Dempsey, Woodcrest, and the G5 Mac

Core - it's more of a Pentium oh than a breakthrough

Last week I reported on what I thought was a simple comparison between Apple's high end desktop competitive position two years ago and its position now. Unfortunately a lot of readers thought was I doing something else - either comparing system performance and ignorantly equating Intel's latest "Woodcrest" CPU line to some of its older Xeons or claiming some kind of price or performance parity between base configurations. I wasn't, and the response surprised me because I thought the comparison between Apple's competitive position then and now was pretty clear.

Guess not; but an assumption many of the discussants seemed to be making: that Intel's new core architecture represents a technology breakthrough justifying Apple's move to MacTel, seems worth following up on anyway.

The answer is that it's not - not a technology breakthrough, and not a justification for Apple's decision.

The Core products are generally faster and more power efficient than previous Intel product generations, but the surprise is that they're already obsolete. In fact, I think they represent little more than a slightly modified 2006 implementation at 65nm of Intel's 90nm based 2000/1 plans for 2003/4 - plans that were set aside in 2001 to support three alternative ideas: Itanium, HyperThreading, and megahertz marketing, all of which have since failed.

Itanium should have succeeded on merit, but missed its market window by five years or more, suffered from the loss of focus that went with HP's failed attempt to take over Compaq (Look at HP today, and what you see is Compaq with a printer division, not HP with a PC division), got hobbled by Microsoft's technical indifference or inability, and seems now to have fallen to Sun's strategy of using AMD to force Intel to meet demand for 64bit products via the x86, not the Itanium, architecture.

Hyperthreading was an idea that should have succeeded too - but the initial implementations weren't that good and the Microsoft community was no more ready for multi-threading than it was for Itanium. As a result this was an Intel innovation that even Anandtech failed to hyper-ventilate over. This, for example, is from their April 2002 review:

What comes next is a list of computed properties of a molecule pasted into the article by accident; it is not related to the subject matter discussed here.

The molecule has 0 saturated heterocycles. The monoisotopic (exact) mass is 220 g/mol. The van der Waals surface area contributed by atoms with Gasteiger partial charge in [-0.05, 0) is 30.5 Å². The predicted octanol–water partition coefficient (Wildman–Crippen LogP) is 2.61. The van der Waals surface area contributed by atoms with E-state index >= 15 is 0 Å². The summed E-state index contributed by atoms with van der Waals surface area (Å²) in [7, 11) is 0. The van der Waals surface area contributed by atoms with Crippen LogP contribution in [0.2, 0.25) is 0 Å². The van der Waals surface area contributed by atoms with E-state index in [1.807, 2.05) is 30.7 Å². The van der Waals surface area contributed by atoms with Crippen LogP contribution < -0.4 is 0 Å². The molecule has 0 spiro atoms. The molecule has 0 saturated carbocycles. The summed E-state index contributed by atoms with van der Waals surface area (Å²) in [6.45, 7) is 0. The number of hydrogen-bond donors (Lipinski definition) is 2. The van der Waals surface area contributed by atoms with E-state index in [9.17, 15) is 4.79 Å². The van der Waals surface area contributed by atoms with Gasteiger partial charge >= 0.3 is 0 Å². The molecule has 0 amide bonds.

Enabling Hyper Threading turns one physical CPU into two logical CPUs, each with their own architectural states (including registers, program counters, etc...). So a single 2.2GHz Xeon with Hyper Threading enabled appears to be two CPUs under Windows 2000 Server. Enabling Hyper Threading boosts the performance of the single Xeon CPU by just over 12%, giving it the same transaction processing power as the single Athlon MP 2000+.

[Lots of omitted benchmark stuff after which the best he can say is:]

The other thing to take away from these tables is that Hyper Threading does have a great deal of potential. In our most stressful database server test, it improved performance by 17%. For a feature that takes up such a small percentage of the overall die size, it's not bad at all. These tests also show that the performance improvement of Hyper Threading is not always predictable. In the Web and Ad DB tests, the performance change varied from an increase of 3% to a decrease of 5%. You'll remember from our descriptions that both of these tests were heavy on the selects. The more varied benchmark was the Forums DB test and that's where we saw the largest overall improvement that Hyper Threading provided; it also happened to be the benchmark that the Xeons with Hyper Threading disabled did the worst in.

Hyperthreading failed, the Itanium seems to be on life support, power needs and competition from AMD brought realism to the megahertz madness, and now the new core micro-architecture is a back to the future move: something that originated almost co-temporaneously with AMD's Opteron but didn't make it to production until pulled off the design shelf in a mid 2005 panic for release about a year later. As a turn-around feat that's actually very impressive -but bear in mind that the situation was caused by Intel's failure to see where AMD would get by releasing their 64bit, dual core, x86 architecture machine on everybody's original schedule.

Right now the Opteron is getting long in the tooth and appears to be at a relative performance disadvantage -something that seems to have caused more than the usual blind rejoicing among Wintel fans with Anandtech, for example, deliriously proclaiming Intel a world technology leader once again.

They've got to know better - at the very least you'd think they could count the pins on the Socket F series - because Intel is getting most of its power and performance gains relative to Opteron from its ability to manufacture the part at 65nm; and when AMD matches that late this year they'll be a year ahead of Intel in banging up against the memory bottleneck again.

So is "woodcrest" today superior to the dual 3.4Ghz Xeons in the Dell Precision machine I compared the Mac Pro to in August of 2004? Sure, but it's hardly revolutionary and not here for the long haul.

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